Democratic candidates for attorney general make final appeal for votes

Rory Thibault and Charity Clark. Photos by Natalie Williams/VTDigger and Glenn Russell/VTDigger

Unlike races higher on the ballot, no public poll has been conducted on one of the state’s hottest contests this primary season: the race for attorney general.

With little known about who might hold an edge, Charity Clark, the former chief of staff in the Vermont Attorney General’s Office, and Rory Thibault, the Washington County state’s attorney, have spent the final days of the Democratic primary contest meeting with smaller audiences and blitzing voters on social media, in newspaper ads and at honk-and-waves.

In addition to promoting their experiences, they’re also holding up their lists of endorsements, with some of the state’s more stalwart party leaders — including two former governors — backing Clark, and Thibault earning support from state Treasurer Beth Pearce and former Senate President Pro Temporarily John Campbell.

Clark is seeking to be the first woman elected to the office. The 47-year-old from Williston has campaigned on keeping many of the office’s current practices in place. Thibault, 39, of Cabot, has pitched some bigger structural reforms.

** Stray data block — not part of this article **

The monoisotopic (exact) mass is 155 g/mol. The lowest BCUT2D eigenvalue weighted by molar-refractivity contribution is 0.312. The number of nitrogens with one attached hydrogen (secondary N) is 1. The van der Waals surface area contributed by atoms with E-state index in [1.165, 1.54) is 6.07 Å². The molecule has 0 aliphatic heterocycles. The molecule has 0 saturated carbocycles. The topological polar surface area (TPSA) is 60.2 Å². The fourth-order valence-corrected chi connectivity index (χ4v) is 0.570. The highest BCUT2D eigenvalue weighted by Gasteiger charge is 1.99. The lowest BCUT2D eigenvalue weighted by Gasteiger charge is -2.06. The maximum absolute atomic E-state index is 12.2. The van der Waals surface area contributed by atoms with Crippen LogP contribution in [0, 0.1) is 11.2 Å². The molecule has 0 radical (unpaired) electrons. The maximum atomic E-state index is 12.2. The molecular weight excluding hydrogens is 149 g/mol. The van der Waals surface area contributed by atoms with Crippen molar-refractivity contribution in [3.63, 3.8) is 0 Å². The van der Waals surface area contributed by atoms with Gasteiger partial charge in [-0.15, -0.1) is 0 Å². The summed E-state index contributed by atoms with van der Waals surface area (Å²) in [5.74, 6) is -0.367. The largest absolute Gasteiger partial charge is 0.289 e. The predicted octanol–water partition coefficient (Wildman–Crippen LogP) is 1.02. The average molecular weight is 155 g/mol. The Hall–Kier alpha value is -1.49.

(Republican H. Brooke Paige, a perennial candidate, and Progressive Elijah Bergman have also filed to run for attorney general but face no competition in their respective primaries.)

Campaign finance reports show a clear edge for Clark. According to reports filed through Aug. 1, she had raised $120,700, compared to Thibault’s $88,823. Clark outraised Thibault more than 3-to-1 in the month of July.

The fillings also showed that Clark had an advantage in cash on hand heading into the last days of the campaign, with $66,305 in unspent funds compared to $25,322 for Thibault.

While Clark announced the endorsements of former Vermont governors Madeleine Kunin and Howard Dean in press releases earlier in the campaign, another former Democratic governor, Peter

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